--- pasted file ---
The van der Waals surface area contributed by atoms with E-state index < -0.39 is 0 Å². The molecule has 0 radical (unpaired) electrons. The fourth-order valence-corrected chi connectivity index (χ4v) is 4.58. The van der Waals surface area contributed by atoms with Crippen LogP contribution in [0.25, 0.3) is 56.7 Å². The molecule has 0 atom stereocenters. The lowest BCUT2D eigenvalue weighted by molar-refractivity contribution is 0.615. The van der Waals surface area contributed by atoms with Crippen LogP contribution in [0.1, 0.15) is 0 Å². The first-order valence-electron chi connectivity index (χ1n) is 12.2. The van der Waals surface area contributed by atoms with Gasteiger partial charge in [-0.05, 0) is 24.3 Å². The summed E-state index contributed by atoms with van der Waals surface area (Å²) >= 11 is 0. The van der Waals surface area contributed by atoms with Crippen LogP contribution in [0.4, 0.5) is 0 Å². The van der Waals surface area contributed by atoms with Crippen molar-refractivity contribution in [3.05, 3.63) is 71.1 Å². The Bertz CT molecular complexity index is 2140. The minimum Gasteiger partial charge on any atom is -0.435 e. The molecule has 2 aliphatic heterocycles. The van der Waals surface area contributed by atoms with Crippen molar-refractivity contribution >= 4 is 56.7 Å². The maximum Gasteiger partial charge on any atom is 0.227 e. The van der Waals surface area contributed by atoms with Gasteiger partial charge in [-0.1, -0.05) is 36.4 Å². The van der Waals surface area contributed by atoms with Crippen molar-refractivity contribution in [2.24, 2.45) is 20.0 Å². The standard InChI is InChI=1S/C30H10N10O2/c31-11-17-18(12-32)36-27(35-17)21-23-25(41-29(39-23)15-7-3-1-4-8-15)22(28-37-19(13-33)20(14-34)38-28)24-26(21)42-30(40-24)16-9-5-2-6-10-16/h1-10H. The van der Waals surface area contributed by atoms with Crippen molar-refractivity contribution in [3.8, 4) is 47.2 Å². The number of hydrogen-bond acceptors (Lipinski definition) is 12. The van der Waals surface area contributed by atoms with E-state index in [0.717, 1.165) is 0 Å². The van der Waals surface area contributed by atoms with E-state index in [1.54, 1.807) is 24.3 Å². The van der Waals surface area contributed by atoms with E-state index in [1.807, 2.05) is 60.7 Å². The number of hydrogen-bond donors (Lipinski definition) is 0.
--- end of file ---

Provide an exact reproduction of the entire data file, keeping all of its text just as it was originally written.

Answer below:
The van der Waals surface area contributed by atoms with E-state index < -0.39 is 0 Å². The molecule has 0 radical (unpaired) electrons. The fourth-order valence-corrected chi connectivity index (χ4v) is 4.58. The van der Waals surface area contributed by atoms with Crippen LogP contribution in [0.25, 0.3) is 56.7 Å². The molecule has 0 atom stereocenters. The lowest BCUT2D eigenvalue weighted by molar-refractivity contribution is 0.615. The van der Waals surface area contributed by atoms with Crippen LogP contribution in [0.1, 0.15) is 0 Å². The first-order valence-electron chi connectivity index (χ1n) is 12.2. The van der Waals surface area contributed by atoms with Gasteiger partial charge in [-0.05, 0) is 24.3 Å². The summed E-state index contributed by atoms with van der Waals surface area (Å²) >= 11 is 0. The van der Waals surface area contributed by atoms with Crippen LogP contribution in [0.4, 0.5) is 0 Å². The van der Waals surface area contributed by atoms with Crippen molar-refractivity contribution in [3.05, 3.63) is 71.1 Å². The Bertz CT molecular complexity index is 2140. The minimum Gasteiger partial charge on any atom is -0.435 e. The molecule has 2 aliphatic heterocycles. The van der Waals surface area contributed by atoms with Crippen molar-refractivity contribution >= 4 is 56.7 Å². The maximum Gasteiger partial charge on any atom is 0.227 e. The van der Waals surface area contributed by atoms with Gasteiger partial charge in [-0.1, -0.05) is 36.4 Å². The van der Waals surface area contributed by atoms with Crippen molar-refractivity contribution in [2.24, 2.45) is 20.0 Å². The standard InChI is InChI=1S/C30H10N10O2/c31-11-17-18(12-32)36-27(35-17)21-23-25(41-29(39-23)15-7-3-1-4-8-15)22(28-37-19(13-33)20(14-34)38-28)24-26(21)42-30(40-24)16-9-5-2-6-10-16/h1-10H. The van der Waals surface area contributed by atoms with Crippen molar-refractivity contribution in [3.8, 4) is 47.2 Å². The number of hydrogen-bond acceptors (Lipinski definition) is 12. The van der Waals surface area contributed by atoms with E-state index in [0.717, 1.165) is 0 Å². The van der Waals surface area contributed by atoms with E-state index in [1.54, 1.807) is 24.3 Å². The van der Waals surface area contributed by atoms with E-state index in [1.807, 2.05) is 60.7 Å². The number of hydrogen-bond donors (Lipinski definition) is 0.